Pop Playground
Generative X

By: Dave McGonigle
2004-10-01



Posted 10/01/2004 - 09:31:02 PM by Tachikoma:
 As I am sure you are aware, there's a whole theory of patch programming for digital synthesizers these days, particularly for the Nord Modular series, that focuses on developing 'noodles' - that is to say, generative programs that loop continuously but never play the same thing twice. Or if they do play the same thing twice, it takes more than 24 hrs to reach that point. Such synth programs are now known as "noodles." And at the more commercial end of the scale are synths like the Korg Karma, which uses generative programs that improve midi data to accompany a human performer generating kernel data.
 
Posted 10/01/2004 - 09:32:16 PM by Tachikoma:
 and by 'improve', i mean 'improvise' ---- (a little transhumanist-freudian slip there...)
 
Posted 10/02/2004 - 05:41:50 AM by MacGee:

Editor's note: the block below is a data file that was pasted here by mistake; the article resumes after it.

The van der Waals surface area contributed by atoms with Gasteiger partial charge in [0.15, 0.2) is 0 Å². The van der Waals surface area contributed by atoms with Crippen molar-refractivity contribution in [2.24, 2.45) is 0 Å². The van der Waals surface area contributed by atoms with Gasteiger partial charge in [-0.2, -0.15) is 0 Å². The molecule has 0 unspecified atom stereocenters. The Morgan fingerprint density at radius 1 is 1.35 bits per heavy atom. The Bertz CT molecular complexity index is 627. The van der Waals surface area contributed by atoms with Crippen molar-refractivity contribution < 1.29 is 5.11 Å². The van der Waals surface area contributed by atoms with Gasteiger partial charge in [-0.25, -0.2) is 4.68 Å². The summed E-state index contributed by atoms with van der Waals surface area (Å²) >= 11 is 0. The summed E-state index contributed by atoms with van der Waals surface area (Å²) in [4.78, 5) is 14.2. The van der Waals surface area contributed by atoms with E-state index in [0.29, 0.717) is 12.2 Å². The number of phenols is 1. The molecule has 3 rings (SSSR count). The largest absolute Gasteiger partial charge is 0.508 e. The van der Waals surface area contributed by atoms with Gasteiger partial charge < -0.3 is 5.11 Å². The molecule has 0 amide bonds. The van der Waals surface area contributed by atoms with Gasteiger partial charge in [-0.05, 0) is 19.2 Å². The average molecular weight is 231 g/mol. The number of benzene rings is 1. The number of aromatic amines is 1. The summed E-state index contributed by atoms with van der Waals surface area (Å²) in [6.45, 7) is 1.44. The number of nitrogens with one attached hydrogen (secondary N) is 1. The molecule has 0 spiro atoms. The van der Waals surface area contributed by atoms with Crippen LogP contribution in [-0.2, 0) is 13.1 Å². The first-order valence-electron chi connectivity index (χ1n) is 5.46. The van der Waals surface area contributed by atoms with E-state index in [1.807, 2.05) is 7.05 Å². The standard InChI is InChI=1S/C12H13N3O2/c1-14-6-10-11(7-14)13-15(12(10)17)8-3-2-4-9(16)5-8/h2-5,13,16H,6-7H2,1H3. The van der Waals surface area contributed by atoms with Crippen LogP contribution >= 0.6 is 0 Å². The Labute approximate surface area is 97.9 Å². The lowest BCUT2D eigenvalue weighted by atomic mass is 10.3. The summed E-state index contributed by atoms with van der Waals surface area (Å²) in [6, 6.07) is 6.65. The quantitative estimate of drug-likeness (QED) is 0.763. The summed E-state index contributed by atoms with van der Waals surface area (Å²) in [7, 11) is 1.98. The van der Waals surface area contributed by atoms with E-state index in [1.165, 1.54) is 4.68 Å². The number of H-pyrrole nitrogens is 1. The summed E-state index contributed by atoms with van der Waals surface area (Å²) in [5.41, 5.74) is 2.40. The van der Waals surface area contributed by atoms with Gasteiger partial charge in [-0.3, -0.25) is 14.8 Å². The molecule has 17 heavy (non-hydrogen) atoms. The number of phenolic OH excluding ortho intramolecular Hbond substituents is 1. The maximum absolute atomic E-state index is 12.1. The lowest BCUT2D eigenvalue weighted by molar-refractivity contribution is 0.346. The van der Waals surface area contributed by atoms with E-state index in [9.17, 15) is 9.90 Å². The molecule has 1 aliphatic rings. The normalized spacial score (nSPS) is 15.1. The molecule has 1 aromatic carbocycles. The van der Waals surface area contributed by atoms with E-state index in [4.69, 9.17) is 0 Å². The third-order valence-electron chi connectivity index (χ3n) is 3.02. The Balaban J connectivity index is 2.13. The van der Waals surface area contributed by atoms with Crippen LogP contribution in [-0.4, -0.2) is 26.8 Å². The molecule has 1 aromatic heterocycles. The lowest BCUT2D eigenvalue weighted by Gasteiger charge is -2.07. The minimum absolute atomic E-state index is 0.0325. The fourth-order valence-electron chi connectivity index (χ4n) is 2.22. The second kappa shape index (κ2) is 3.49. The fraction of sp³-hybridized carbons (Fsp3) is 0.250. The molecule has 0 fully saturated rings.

Actually, Tachikoma, I wasn't aware of the Nord Modular series - thank you for the heads-up! There are some extremely interesting implementations of generative ideas currently available commercially in both hardware and software. These can be either passive (such as 'Music For Airports' itself, which I tend to think of a reasonable approximation to a linear system + noise as the system [the tapes] are insensitive to what has been played before) or active (which are nearer, intuitively, to a non-linear system, as they employ a time-varying source to be used as the input to the generative kernel, like 'In C', where the choices which the musicians make are dependent on how their fellow musicians are playing, and, of course, vice versa). But enough techno-babble; one doesn't need to know any of this to be able to sit back, and simply enjoy listening to them.